6 Things Every Extrovert Secretly Has To Deal With



Over the past few years I’ve noticed a growing number of articles exclaiming, How To Take Care of An Introvert or 10 Things Everyone Should Understand About Introverts and while I have no real problem with introverts and introversion, my issue is with the fact that people of the internet seem to have romanticized introversion in a way that turns any possible social impediments a person might have into desirable quirky traits. Not only this, but extroverts are suddenly the bad guys for not understanding introverts or mistreating introverts, etc, etc.

As a self-proclaimed extrovert, I’m pretty sick and tired of people assuming that introverts are the only people who have got it hard. Really, seriously? Are we really going to play this game? Now you look here, mister. Extroverts may not seem as delicate or may not seem as complex and diverse, but extroverts have a whole different category of BS they have to deal with too. It’s not easy out there for anyone.

1. People will often assume you’re flirting.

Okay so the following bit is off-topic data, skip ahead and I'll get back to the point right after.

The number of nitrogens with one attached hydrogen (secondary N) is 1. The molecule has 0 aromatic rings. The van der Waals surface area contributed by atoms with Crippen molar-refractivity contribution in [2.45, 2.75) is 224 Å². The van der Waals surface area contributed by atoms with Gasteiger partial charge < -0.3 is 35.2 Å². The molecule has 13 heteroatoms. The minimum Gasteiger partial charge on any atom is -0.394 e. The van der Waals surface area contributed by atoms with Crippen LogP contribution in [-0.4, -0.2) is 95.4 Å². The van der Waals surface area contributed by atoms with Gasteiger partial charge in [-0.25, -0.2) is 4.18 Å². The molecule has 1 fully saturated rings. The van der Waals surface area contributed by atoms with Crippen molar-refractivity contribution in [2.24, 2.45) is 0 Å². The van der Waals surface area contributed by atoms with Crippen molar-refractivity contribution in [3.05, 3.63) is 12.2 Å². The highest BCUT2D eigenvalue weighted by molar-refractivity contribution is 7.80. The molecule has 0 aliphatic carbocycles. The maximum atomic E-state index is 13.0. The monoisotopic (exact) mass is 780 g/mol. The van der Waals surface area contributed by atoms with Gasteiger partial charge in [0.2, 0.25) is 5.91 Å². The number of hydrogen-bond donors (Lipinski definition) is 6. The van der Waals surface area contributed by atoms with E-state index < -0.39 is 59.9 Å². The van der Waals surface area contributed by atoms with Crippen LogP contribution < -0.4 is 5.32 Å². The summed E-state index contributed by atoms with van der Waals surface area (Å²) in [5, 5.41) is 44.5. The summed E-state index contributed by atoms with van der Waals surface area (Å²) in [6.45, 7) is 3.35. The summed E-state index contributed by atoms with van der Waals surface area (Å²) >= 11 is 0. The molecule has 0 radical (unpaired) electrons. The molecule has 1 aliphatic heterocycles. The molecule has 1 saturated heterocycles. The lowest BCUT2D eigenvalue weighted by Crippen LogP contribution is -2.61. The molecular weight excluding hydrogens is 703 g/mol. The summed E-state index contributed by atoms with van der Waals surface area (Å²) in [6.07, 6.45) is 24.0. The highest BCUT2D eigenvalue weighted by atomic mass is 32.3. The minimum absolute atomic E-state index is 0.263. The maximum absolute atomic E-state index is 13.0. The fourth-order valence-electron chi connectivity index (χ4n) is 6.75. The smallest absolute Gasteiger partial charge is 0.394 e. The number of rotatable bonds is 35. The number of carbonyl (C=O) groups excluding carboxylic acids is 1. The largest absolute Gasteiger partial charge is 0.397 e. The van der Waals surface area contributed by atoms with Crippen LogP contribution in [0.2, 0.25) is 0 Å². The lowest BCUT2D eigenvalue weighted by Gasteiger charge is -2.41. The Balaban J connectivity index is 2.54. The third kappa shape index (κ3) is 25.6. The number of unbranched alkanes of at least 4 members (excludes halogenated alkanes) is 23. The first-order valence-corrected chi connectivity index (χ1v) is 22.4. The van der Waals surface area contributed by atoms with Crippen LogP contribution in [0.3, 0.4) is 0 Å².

Being an extrovert generally means that you enjoy the company of others, you can appear confident and you’re quite comfortable striking up a conversation with almost anyone, regardless of how much (or how little) you actually know them. What an extrovert considers a normal form of communication, others might see as flirtation and a sign of open sexual availability. You can imagine how frustrating and potentially disheartening it can be to have your friendliness misinterpreted as something more, especially when the person you are talking to gets offended that you are not, in fact, hitting on them.

2. You’re not allowed to be sad.

Most extroverts I know are happy-go-lucky people who like to keep the conversation going, make people laugh and have a good time as often as they can. The only downside to this is that when you do something often enough, people expect you to do it all the time. If you’re someone who spends most of their time being the happy, comical figure in the group when you’re having a bad day, people are shocked, may be taken aback, possibly even offended.. they simply don’t understand how you can be not happy. Being an extrovert is a full-time social job that requires you to entertain the crowd, so when you suddenly stop doing what you’re supposed to do, you’re gonna get booed off the stage.



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